Course Syllabus  


    Physics 1 (NGSS- Grade 9)


     Physics 2 (NGSS - Grade 9- Ready in Spring 2019


     

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    SOCIAL STUDIES

    Economics, Government, Modern World History, US History

    Economics  (.5 credit)

    Course Description:

    Economic decisions affect us every day of our lives. Understanding economics means thinking about how scarcity, or limited resources, requires us to make choices and evaluate one option against others. In this course, you will recognize examples of economics in your daily life. You will see how the economic choices of larger groups, like businesses and governments, affect you and others. As you progress through the course, you will recognize that the costs and benefits of choices connect individuals and groups around the world. The purpose of this course is to help you become a smart consumer who understands the flow of an economy between individuals, businesses, governments, and the rest of the world. (1-semester course only)

    Course Syllabus  


    Government (.5 credit)

    Course Description:

    Responsible citizenship, including civil and political participation, is essential to maintain a representative government that truly represents the people of the United States. In this course, students learn about the structure of government and how it shares power at the local, state and federal levels. This course also explores founding principles that inspired the Constitution and Bill of Rights, preserving the freedoms that students experience daily. Students will examine the processes of each branch of government, the election process, and how citizens can impact public policy. The media, interest groups and influential citizens provide examples of how the government can be affected by informed and active participants. Students will examine the U.S. Court system, and become a part of the process by participating in the judicial decision-making process. They will also discover ways the United States interacts with countries around the world, through domestic policy, foreign policy and human rights policy. Completion of this course will allow you to act as an informed citizen who is ready to participate in the American democracy!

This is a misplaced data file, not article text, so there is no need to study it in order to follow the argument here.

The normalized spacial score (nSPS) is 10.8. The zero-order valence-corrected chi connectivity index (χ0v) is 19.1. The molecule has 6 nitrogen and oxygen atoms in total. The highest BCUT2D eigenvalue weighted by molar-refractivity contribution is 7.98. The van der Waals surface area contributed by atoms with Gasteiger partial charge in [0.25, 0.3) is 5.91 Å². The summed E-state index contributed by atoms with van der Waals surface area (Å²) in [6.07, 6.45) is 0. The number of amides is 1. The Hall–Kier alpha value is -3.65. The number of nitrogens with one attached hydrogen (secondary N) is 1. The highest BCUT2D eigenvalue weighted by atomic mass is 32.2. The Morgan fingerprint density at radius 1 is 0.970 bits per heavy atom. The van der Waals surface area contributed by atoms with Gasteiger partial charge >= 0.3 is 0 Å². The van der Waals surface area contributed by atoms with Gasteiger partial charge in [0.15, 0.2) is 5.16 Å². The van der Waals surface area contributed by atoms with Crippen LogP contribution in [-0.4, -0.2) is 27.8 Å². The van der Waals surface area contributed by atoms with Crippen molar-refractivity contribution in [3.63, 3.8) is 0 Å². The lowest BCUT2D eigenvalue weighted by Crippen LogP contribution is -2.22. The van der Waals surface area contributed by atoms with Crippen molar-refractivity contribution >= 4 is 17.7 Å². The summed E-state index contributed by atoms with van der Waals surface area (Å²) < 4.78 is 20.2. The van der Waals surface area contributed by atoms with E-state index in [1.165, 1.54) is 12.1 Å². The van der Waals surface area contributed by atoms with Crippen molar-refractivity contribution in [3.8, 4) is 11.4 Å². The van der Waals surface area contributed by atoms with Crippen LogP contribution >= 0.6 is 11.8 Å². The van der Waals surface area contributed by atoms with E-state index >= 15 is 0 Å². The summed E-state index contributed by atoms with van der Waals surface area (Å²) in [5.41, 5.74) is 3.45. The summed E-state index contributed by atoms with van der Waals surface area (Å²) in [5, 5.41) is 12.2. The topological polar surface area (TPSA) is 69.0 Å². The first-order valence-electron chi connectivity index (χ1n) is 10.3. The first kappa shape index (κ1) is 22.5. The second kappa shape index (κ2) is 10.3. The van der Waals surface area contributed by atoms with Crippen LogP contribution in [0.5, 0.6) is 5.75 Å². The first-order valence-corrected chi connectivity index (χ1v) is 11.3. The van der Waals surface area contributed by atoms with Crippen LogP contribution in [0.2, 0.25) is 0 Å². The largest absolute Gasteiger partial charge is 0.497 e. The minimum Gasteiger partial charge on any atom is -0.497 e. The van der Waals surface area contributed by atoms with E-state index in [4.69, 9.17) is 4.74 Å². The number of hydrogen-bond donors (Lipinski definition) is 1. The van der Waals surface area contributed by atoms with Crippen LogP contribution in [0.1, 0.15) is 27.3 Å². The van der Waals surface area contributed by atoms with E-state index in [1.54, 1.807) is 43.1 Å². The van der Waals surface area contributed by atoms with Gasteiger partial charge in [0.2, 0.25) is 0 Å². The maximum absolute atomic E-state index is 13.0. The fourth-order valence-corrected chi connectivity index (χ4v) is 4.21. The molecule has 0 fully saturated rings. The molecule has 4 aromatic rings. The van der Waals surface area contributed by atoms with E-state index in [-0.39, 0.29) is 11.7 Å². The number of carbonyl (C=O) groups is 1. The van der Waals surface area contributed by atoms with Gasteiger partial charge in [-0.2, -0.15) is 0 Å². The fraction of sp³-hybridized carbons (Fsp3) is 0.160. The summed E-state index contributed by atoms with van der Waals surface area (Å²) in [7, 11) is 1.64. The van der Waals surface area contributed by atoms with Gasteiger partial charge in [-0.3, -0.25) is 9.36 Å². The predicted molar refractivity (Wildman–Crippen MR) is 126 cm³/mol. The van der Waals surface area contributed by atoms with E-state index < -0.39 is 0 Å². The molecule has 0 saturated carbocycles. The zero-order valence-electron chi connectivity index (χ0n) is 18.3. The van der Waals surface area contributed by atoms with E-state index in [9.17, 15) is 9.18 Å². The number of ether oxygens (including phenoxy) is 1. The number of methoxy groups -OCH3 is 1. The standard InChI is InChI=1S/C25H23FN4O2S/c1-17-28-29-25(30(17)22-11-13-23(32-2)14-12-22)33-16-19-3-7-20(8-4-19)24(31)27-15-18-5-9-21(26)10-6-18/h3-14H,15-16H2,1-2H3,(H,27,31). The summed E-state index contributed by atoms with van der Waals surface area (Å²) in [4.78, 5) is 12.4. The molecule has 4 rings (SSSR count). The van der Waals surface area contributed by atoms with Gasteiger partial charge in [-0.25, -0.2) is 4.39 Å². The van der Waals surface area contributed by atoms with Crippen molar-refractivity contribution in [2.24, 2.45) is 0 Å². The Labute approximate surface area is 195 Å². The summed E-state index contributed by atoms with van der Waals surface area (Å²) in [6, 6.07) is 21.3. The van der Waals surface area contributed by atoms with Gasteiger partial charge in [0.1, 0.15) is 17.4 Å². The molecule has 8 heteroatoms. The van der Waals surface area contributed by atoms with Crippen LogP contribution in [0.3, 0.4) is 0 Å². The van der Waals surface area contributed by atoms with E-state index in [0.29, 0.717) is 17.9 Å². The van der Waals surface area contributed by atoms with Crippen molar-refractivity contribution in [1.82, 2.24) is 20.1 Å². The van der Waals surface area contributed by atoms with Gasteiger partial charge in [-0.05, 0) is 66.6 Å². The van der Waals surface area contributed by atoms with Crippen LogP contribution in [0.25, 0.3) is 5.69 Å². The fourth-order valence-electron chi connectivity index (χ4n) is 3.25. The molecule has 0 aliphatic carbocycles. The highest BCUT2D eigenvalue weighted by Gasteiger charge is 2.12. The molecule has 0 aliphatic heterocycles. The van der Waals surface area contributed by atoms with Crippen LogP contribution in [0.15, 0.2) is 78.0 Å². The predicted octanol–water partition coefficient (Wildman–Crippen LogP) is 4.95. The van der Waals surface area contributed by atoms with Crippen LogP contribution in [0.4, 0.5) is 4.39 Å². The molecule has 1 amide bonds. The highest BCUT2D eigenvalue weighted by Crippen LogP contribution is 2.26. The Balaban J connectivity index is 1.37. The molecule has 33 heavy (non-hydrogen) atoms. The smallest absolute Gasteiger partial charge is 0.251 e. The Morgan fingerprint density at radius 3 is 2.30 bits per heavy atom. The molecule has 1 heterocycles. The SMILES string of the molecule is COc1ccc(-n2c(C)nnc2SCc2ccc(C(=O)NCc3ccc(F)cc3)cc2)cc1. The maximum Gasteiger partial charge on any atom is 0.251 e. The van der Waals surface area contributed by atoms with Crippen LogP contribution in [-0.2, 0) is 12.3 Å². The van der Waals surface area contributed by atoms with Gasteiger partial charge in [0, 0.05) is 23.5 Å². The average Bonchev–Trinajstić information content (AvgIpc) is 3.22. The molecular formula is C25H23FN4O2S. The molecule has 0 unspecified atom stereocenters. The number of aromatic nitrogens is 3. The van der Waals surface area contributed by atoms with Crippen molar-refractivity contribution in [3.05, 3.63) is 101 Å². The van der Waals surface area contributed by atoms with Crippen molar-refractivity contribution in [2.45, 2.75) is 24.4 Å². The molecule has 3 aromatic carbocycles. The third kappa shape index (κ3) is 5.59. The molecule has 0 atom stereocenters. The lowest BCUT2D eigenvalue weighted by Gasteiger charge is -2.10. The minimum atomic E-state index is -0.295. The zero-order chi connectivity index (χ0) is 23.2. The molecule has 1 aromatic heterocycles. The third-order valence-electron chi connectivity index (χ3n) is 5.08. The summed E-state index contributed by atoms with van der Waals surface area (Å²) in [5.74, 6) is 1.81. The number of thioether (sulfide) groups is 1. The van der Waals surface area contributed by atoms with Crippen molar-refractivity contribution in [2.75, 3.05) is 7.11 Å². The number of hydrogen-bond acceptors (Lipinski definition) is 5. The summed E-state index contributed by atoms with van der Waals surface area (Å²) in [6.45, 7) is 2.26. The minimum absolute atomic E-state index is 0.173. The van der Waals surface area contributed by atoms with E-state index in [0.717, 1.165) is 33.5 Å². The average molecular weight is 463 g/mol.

Course Syllabus  


    Modern World History 1 (Semester 1)

    Course Description: